After a new Dh4 billion investment from the municipality, the 3,200 villas targeted for repair will soon be renovated.
Where patience is at a premium
Al Mirfa // Anton Tutunejean has not had an easy time spreading good news in Al Gharbia. For weeks, the construction systems supervisor for Western Region Municipality has been paying house calls to several dilapidated villas in Al Mirfa. But even as he promised residents that their uneven floors, broken stairs, cracked walls and termite-gnarled doors would soon be refurbished - courtesy of a new Dh4 billion investment from the municipality - he was met by plenty of grumbling.
Many of the homes are falling apart. Some have stood empty for years. "Look at the floor," implored one local villa owner, Saqr Mohammed, 38, stamping on the warped tiles in what was once a dining room. The floor was a problem, Mr Tutunejean agreed. But the owner's 10,000 sq ft house is only one of roughly 3,200 villas targeted in the municipality-wide refurbishment project, he said. He asked for patience.
"I'm not telling you the house is going to be 100 per cent; it's more than 20 years old," Mr Tutunejean reasoned. "But after a few months, I hope you'll be happy once you see what we've done." They shook hands and Mr Tutunejean boarded a municipal pick-up lorry, ready to survey another 20-year-old villa under maintenance. "Too much headache sometimes," he said later. "But most people are happy because this is costing them nothing to fix their homes and the Government is doing this free and we are happy to help. We just want the residents to be happy."
For local homeowners in the Western Region, also known as Al Gharbia, there may be good reason to be. Western Region Municipality's Dh4 billion refurbishment project is part of a five-year plan to raise living standards for an estimated 7,000 national families. The maintenance, which has already begun in some cases, will affect government-owned villas in the six districts that make up Al Gharbia - Al Mirfa, Madinat Zayed, Liwa, Delma Island, Ghaiyathi and Sila.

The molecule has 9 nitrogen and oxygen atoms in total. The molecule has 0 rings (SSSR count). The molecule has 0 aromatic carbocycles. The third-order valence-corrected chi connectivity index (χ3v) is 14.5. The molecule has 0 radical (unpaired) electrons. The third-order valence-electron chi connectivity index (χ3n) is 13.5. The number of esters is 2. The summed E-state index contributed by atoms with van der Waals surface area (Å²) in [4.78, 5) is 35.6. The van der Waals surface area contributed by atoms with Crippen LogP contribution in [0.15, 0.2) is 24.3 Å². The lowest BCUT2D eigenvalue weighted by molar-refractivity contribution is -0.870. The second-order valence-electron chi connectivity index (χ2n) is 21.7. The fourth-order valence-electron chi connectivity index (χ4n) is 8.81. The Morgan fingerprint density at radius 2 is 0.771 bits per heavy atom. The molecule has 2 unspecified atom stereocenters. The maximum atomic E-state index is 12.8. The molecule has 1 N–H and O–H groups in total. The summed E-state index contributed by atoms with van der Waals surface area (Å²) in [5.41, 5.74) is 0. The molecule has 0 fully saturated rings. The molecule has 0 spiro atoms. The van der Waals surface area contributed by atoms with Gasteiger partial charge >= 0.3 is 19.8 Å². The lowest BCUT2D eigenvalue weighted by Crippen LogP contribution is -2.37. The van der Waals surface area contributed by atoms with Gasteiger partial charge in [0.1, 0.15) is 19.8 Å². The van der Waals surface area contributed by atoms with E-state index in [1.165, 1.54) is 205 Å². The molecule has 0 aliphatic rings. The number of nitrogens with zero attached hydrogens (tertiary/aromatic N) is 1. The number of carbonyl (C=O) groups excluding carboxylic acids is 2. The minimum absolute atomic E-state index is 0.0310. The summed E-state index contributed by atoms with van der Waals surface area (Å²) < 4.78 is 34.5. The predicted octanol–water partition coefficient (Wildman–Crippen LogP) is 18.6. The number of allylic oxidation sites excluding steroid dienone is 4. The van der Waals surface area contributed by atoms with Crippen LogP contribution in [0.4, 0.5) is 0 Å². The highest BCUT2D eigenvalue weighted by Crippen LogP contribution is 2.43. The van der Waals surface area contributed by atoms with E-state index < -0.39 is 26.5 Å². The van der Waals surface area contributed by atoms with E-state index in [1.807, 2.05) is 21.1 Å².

Chafiq Allaoui, the executive director of strategic planning for the municipality, estimated that 110,000 people currently live in Al Gharbia, a quarter of whom are Emiratis. By 2030, he added, the region would need to accommodate more than three times that population. "The big picture is that we have a programme where we are trying to provide well-being and comfortable living for our residents," he said. The Dh4 billion was half of the investment for a five-year infrastructure plan in the region, he added.
"In the end, this is going to represent maybe 98 per cent of total housing units existing in the Western Region." He described the maintenance work as ranging from minimal cosmetic fixes that could be done within a month, to major structural reinforcement of some houses. Some of the maintenance could last up to three months. "At the minimum, we're talking about fixing ceiling cracks and some repainting," Mr Allaoui said. "Of course the most time-consuming work is structural. If you have a beam or a ceiling in need of repair, it can get more expensive."
During a tour of Al Mirfa Sector Five yesterday, Mr Tutunejean pointed out the serious damage to one former home that had been left abandoned five years ago. When contractors arrived in April to assess the property, he said, they found water seeping into the concrete foundation, tiles that were bubbling over in the floor and broken steps leading to the main door. A banister had also been torn out and several windows had been smashed by vandals. Graffiti defaced the walls, which were still being recoated with paint.
"You can say 60 per cent of this villa has been restored," he said, rapping his knuckles against the kitchen wall to check for hollow spaces. New marble-topped counters and cabinets had also been installed and the old ones discarded. While he believes the new home will be ready in two weeks, Mr Tutunejean said the owner was not exactly pleased. Some residents were comparing their properties with other people's homes that had been fully refurbished.
At one villa wrapped in scaffolding, Khalil al Hamadi, 38, a contractor and friend of Mr Mohammed's, demanded to know why cracks in his friend's doors had been merely refilled with plaster and repainted, while at a neighbour's home the doors had been replaced altogether. "Ceramic not good," Mr al Hamadi continued, slapping the tile walls. "Why not replace?" Mr Tutunejean tried to explain that broken property would be replaced only if it was beyond repair.
"I asked the owner why he is sad.I said there is a difference between refurbishing and replacing. These are minor problems. Don't talk about other people's houses; just tell me about problems with your home." For its part, the municipality hoped that residents would bear the temporary inconvenience for a few weeks until the owners can move into their new homes. The municipality's continuing assessment of government houses will take into account that some homes should be torn down and replaced with modern structures.
Mr Allaoui estimated that roughly 1,200 of the houses would be earmarked for demolition as a last resort. "We're still assessing whether some homes are maintainable or whether they should be demolished right away," he said. "How long can you extend the life on a house if it's too short or not worth it?" Alternative accommodation for residents through the Abu Dhabi Centre for Housing and Services would also have to be examined in such cases.